What is there to know about Primus these days, aside from the fact that they’ve been the quirkiest and most diverse act that were ahead of their time since the nineties? Having released nine full-length records to date – with 2017’s ‘The Desaturating Seven’ being the latest in the mix – Primus have been showing the world what was to come from their alternative prog-funk signature style through the form a tour. Now that they’re returning to Australia for the first time in four years, and almost two decades since a headline tour, we spoke with long-time drummer Tim Alexander about his thoughts on ‘The Desaturating Seven’, the incarnation of the record, and, of course, the prepping for the tour.
“I think it’s going to be great, I’m ready” he says. “We just found out we hadn’t played there in like four years, so that’s kind of a long time. I remember some of the venues and being in the hot sun, being on the beach. When we were there, it was January, I believe. Up here, it was full-on winter. So, it was nice to be in the sunlight. Last time we were there, we took a little sailing cruise through the Sydney bay, and that was pretty fun.”
Primus’s ‘The Desaturating Seven’ has been met with positive responses from both their loyal fans and critics. Of course, Tim has been feeling as though his work on the record paid off and has been able to enjoy listening to it back and forth, he has his doubts as to whether people really mean it when they say they like the album. However, he doesn’t disregard any optimistic results from those that have stood by them for so long, shouting the infamous slogan “Primus Sucks”.
“I only know from what I’ve heard, personally. I’m not sure if people are always honest when they’re talking to me, but they seem to really like it. I enjoyed listening to it, especially when I’m refreshing myself on everything and doing a little bit of practicing. It’s a really cool record and the visuals on the show are really cool, so it’s going good so far.”
Anyone who has attended a Primus headliner show would tell you that they’ve been known to perform two different sets throughout the event. This would go from playing classics in the first, to performing an entire album in the second, ending with the encore. However, Tim believes that it may change for this occasion, with the Dean Ween Group getting involved on this tour with Primus.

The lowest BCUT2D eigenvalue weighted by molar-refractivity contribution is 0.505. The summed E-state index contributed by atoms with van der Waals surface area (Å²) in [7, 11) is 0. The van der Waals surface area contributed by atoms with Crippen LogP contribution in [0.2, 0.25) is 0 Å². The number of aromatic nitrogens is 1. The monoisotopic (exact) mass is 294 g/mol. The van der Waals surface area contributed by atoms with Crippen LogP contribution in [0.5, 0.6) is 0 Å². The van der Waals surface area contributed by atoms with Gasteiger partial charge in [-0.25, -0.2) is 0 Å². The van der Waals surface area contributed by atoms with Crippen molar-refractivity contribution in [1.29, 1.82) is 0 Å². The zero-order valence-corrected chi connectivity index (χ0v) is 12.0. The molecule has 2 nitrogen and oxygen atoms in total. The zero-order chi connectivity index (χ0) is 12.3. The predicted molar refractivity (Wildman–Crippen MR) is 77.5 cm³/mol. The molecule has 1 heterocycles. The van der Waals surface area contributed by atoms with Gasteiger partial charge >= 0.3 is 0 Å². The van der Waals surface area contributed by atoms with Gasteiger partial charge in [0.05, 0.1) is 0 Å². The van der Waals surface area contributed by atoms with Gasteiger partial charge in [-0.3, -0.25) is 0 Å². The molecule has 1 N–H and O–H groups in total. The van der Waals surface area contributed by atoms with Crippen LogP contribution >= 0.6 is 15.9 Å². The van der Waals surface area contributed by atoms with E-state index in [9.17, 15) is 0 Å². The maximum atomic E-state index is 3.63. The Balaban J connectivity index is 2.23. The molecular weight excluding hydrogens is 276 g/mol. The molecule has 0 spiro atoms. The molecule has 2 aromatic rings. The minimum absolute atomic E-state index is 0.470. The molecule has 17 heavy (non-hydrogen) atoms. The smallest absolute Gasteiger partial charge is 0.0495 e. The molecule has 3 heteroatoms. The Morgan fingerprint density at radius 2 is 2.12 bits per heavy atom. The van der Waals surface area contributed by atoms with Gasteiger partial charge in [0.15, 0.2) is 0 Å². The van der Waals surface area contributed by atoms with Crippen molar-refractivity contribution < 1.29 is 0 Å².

“I think it’s probably just a way for us to structure the set and Les usually writes out the set list. On this tour, we’re playing with Dean Ween Group, and we’ll probably do one long set. I’m not entirely sure what the structure’s going to be. It might be playing a bit of old stuff, playing the new stuff and then finishing with some old stuff. It’s kind of how we’ve done a few shows in the past.”
A majority of Primus’s Australian appearances have taken place at the Big Day Out and Soundwave Festival‘s, dating back to the early to mid-nineties. However, they’ve managed to keep a schedule of headlining sideshows ready in terms of the circumstances, as well. Tim and co. haven’t felt fussed as to what they’ve been offered, so long as they have a good time of day to perform and are able to bring their onstage gimmicks and scenery to life.
“Our only restrictions are the time, really. Sometimes when we’re playing festivals, if we’re playing and it’s not dark, it gets a little less exciting for us, because we’re not able to use the good visuals with our music, and that kind of dictates too, a little bit of how we might arrange the set, so those are kind of the main restrictions. Otherwise, it doesn’t matter where we’re playing. We kind of play the same songs and similar songs if we wanted to and there’s no holding anything back.”
With Tim going in and out of Primus since he joined, past drummers such as Jay Lane and Bryan Mantia (aka Brain) have taken his spot whenever he was not active with Les Claypool and Larry LaLonde. He states that it’s a different experience for him to perform tracks he knew he wasn’t involved in, but he’s been able to give them a new life as he recites with the rest of Primus.
“It feels different, for sure. Being a drummer, I’m not someone that most people can relate to, but every drummer’s different. So, when I’m playing someone else’s stuff, it definitely is most likely something I would not have done. I’ve known Jay and Brain for quite some time, and they’re all really cool guys and really good drummers, too.”
As Tim looks back on everything that occurred during the recording of production of ‘The Desaturating Seven’, his feelings for the record have changed greatly between the time of when it was recorded in the studio, up to the final mastering stages of the LP. Now, with ‘The Desaturating Seven’ making its way all across the globe, he aspires to give the songs off the album a special persona as he goes around from city to city, worldwide with his bandmates to execute the product that is of Primus.
“When I record my drums, there’s no guitar and mostly, no vocals. On this record, Les had bass parts laid out and then we go and played those parts together, so we can lay down the foundation and then I’m gone. The next time I had heard the album was when they had done everything. So, I had a pretty fresh perspective on it, because I didn’t even know what it was gonna sound like. I had even forgotten what we did, because I hadn’t heard it in so long. It’s very different than live. Now I’m playing it as a band, everything is all organised and sounds great together. So, it’s a lot more fun playing it live, but I do miss being in the studio. It’s a similar approach with the older songs. When we make them, we’re kind of writing in the studio, we’re not playing together. So, obviously, the live show, we’re all together and everyone is doing everything when it’s all put together.”
‘The Desaturating Seven’ is OUT NOW. Grab your copy HERE.